2020: Reread now that there was also an audiobook version; it doesn’t contain the appendix of objections and David’s responses to them over the years, nor the Q and A in the end, but they’re included in the $1 Kindle ebook. The narrator didn’t always emphasize stuff correctly, but overall it was very listenable for a book with a lot of long sentences packed with ideas and technical jargon. I do recommend the audiobook for anyone interested who wouldn’t otherwise read it; as a contrast to the narrator’s tone, David has also covered a lot of the main points in podcast interviews given over the last few years. Podcast listeners may also want to playlist adjacent interviews from Andrés Gómez Emilsson (Qualia Computing) and Mike Johnson (OpenTheory.net), both from the Qualia Research Institute. I believe these people are way ahead of their time in the kinds of questions they ask and the problems they’re trying to solve for the future of sentient experience.

2018: If we can’t accept or endure the suffering that exists, then this is as promising a blueprint (for what to do about it) as any that I know of. I highly recommend taking the time to view the world through philosopher David Pearce’s lens and especially reading his answers to the numerous objections he’s received. The Hedonistic Imperative (1995) and the more recent essays have been formative for my thinking, values, and worldview. _At least_ it’s the most fascinating SF.


Pearce D (2017) (17:47) Can Biotechnology Abolish Suffering?

Preface by Magnus Vinding


Part I: The Abolitionist Project
• Introduction
• 1: Why It Is Technically Feasible
• Now what if, as a whole civilisation, we were to opt to become genetically hyperthymic - to adopt a motivational system driven entirely by adaptive gradients of well-being? More radically, as the genetic basis of hedonic tone is understood, might we opt to add multiple copies of hyperthymia-promoting genes/allelic combinations and their regulatory promoters - not abolishing homeostasis and the hedonic treadmill, but shifting our hedonic set-point to a vastly higher level?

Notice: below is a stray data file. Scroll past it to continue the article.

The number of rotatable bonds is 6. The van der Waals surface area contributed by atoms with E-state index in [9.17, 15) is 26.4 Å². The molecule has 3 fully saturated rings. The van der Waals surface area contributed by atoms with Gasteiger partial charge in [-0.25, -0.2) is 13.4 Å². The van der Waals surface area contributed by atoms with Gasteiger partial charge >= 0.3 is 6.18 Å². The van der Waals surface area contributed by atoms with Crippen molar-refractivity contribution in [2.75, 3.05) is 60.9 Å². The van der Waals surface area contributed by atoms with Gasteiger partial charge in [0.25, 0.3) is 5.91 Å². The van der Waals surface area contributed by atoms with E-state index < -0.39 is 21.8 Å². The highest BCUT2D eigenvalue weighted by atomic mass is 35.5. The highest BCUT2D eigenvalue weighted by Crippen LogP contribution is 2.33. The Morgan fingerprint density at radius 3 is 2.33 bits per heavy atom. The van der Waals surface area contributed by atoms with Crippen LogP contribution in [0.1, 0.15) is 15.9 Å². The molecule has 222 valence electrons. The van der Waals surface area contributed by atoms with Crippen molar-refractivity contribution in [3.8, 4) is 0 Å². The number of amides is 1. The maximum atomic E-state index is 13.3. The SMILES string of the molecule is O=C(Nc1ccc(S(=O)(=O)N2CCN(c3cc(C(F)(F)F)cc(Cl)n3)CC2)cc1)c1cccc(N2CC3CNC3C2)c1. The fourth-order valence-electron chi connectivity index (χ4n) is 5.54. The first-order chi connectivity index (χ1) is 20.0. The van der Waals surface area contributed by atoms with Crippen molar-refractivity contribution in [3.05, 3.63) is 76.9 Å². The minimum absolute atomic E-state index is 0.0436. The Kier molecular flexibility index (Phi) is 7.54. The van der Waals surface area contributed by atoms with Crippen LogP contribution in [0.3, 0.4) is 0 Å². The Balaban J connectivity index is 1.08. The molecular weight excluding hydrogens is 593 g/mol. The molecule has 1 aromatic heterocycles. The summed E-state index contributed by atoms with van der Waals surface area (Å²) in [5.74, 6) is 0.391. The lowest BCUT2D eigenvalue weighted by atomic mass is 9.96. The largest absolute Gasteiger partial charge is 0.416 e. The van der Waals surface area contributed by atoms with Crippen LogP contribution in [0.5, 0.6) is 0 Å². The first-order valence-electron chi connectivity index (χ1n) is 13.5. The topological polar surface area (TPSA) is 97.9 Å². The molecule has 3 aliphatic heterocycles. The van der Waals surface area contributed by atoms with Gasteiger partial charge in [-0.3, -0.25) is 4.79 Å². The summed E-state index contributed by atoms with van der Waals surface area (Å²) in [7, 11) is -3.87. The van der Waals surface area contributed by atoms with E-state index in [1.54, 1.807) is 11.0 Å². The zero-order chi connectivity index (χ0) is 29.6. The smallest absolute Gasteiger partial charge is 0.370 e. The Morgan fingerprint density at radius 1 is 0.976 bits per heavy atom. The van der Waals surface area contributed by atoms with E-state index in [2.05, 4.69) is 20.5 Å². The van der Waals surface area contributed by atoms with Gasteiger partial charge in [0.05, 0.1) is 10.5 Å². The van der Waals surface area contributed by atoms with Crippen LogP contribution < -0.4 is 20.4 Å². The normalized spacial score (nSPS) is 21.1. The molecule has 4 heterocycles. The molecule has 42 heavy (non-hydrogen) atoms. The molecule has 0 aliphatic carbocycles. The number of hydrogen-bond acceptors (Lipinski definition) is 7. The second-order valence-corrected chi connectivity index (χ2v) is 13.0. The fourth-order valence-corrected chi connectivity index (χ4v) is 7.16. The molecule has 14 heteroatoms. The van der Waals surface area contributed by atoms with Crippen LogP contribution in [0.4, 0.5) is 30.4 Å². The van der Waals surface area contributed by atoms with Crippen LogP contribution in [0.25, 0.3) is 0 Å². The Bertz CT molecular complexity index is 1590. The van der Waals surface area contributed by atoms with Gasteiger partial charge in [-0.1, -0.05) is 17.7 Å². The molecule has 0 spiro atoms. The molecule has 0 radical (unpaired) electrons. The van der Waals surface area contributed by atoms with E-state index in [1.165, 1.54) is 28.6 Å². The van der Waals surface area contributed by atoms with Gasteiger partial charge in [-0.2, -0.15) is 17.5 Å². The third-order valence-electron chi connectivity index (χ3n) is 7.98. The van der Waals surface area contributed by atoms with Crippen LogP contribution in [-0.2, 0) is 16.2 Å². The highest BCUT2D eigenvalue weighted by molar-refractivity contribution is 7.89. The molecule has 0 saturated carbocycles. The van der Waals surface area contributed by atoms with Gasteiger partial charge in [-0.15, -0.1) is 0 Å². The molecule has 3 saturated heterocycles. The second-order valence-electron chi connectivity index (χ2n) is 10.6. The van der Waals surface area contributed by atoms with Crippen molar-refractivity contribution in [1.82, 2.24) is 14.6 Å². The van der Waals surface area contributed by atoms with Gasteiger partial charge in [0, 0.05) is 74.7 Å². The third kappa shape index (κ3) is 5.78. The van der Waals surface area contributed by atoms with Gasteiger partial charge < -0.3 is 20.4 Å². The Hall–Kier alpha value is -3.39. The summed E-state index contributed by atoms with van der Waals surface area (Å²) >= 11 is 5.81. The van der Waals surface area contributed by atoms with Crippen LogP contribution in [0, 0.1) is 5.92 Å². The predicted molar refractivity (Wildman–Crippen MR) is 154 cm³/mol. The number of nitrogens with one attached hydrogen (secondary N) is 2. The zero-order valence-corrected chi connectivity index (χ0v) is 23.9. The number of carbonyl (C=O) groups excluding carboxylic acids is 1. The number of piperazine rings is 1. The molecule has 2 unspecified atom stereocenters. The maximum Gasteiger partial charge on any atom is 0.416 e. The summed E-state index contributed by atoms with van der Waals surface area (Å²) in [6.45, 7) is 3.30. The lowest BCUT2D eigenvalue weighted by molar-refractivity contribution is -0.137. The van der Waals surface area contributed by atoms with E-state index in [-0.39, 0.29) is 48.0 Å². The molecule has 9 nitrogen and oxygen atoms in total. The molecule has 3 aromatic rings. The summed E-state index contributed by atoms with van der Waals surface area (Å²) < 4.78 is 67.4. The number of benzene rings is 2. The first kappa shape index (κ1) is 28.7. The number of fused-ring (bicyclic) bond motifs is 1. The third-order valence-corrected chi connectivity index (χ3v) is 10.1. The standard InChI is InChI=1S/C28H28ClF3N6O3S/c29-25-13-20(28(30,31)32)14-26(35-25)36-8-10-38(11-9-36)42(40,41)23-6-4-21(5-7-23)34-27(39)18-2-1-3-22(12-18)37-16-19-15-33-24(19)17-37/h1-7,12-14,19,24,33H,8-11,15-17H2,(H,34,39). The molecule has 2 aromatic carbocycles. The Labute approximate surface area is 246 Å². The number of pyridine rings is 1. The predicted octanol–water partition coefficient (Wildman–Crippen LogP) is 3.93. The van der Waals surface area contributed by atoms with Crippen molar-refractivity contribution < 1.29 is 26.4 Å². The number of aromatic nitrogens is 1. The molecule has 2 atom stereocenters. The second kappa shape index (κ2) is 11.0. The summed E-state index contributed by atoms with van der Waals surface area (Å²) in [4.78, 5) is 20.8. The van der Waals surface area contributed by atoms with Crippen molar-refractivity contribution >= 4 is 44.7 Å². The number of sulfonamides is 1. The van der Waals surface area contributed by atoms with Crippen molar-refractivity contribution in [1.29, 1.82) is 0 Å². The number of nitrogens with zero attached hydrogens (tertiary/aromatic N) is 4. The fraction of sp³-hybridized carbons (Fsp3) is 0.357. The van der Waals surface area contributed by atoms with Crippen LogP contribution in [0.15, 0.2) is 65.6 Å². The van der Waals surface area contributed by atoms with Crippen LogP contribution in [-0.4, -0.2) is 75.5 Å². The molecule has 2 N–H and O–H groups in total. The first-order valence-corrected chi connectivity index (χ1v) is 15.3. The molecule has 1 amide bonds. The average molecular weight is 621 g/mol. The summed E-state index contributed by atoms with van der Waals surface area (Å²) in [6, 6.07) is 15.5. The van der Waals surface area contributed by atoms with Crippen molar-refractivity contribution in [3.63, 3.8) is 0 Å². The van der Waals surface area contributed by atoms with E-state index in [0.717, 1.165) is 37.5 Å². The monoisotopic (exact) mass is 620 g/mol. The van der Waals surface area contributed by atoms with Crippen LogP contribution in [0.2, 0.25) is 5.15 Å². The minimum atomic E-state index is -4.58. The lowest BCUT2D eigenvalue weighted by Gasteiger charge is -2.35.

• 2: Why It Should Happen
• 3: Why It Will Happen
• Non-Human Animals

01. The Reproductive Revolution: Selection Pressure in a Post-Darwinian World
• Two Contrasting Views of Future Human Evolution
• • 1) Bioconservatism
• • 2) Biorevolution
• Genetic Roulette versus Designer Babies
• • Recalibrating the Hedonic Treadmill
• Future Nociception: The End of Physical Pain?
• • The Cyborg Solution versus Radical Recalibration
• • Gradients of Bliss?
• • Spiritual Well-Being?
• A Reproductive Elite?
• Some Unknowns
• • Human Cloning
• • Autosomal Gene Therapy and Enhancement
• Potential Pitfalls
• • The Spectre of Coercive Eugenics
• • The Future of Homosexuality
• • The Future of Bipolar Disorder
• • The Future of Autism Spectrum Disorders
• Calculating Risk-Reward Ratios
• The End of Sexual Reproduction?
• Selection Pressure in an Age of Quasi-Immortality

02. High-Tech Jainism
• Introduction
• Why Does Suffering Exist?
• The Reproductive Revolution
• Rapid Genome Self-Editing
• Why Recalibration Matters
• Who Benefits?
• The Rise of Full-Spectrum Superintelligence
• The Plight of the Cognitively Humble
• Suffering and Existential Risk
• Paradise Engineering?
• References

03. Brave New World? A Defence of Paradise-Engineering
• Stasis
• Imbecility
• Amorality
• False Happiness
• Totalitarian
• Anthropocentric
• Caste-bound
• Philistine
• Things Go Wrong
• Consumerist
• Loveless
• Gene-Splicers versus Glue-Sniffers: The molecular biology of paradise

04. Utopian Surgery: Early arguments against anaesthesia in surgery, dentistry and childbirth
• Introduction
• Historical Background
• The Case for Pain
• The Conquest of Suffering
• Nociception without Tears
• Crossing the Threshold

05. Utopian Neuroscience: Superhappiness: Ten Objections to Radical Mood-Enrichment
• Introduction
• 1) The ETHICAL objection
• • Possible response
• 2) The TECHNICAL objection(s)
• • Possible response
• 3) The ‘EXPERIENCE MACHINE’ objection
• • Possible response
• • Possible response
• 5) The CHARACTER-SAPPING objection
• • Possible response
• 6) The ‘STUCK-IN-A-RUT’ objection
• • Possible response
• 7) The SOCIALLY DISRUPTIVE objection
• • Possible response
• 8) The SELECTION PRESSURE objection
• • Possible response
• 9) The RISKS of HASTE objection
• • Possible response
• 10) The CARBON CHAUVINISM objection
• • Possible response
• CONCLUSION: Superintelligence, Superlongevity and Superhappiness?

Part II: Bioethics

06. The Pinprick Argument
• Negative Utilitarianism
• Direct versus Indirect Negative Utilitarianism

07. Utilitarian Bioethics
• Terminology
• Utilitarianism Biologised: Bentham plus Biotech?
• The Branding Problem
• Quantum Computers and the Felicific Calculus

08. On Classical versus Negative Utilitarianism: A response to Toby Ord’s essay Why I Am Not a Negative Utilitarian

09. On Utilitronium Shockwaves versus Gradients of Bliss

10. Life in the Far North: An information-theoretic perspective on Heaven

11. Population Ethics, Aggregate Welfare, and the Repugnant Conclusion

Part III: Non-Human Animals

12. The Antispeciesist Revolution
• Speciesism
• Antispeciesism
• Practical Implications
• • 1. Invitrotarianism
• • 2. Compassionate Biology
• Speciesism and Superintelligence
• High-Tech Jainism?
• Notes

13. Reprogramming Predators
• The Problem of Predation
• Parasites, Predators and Serial Killers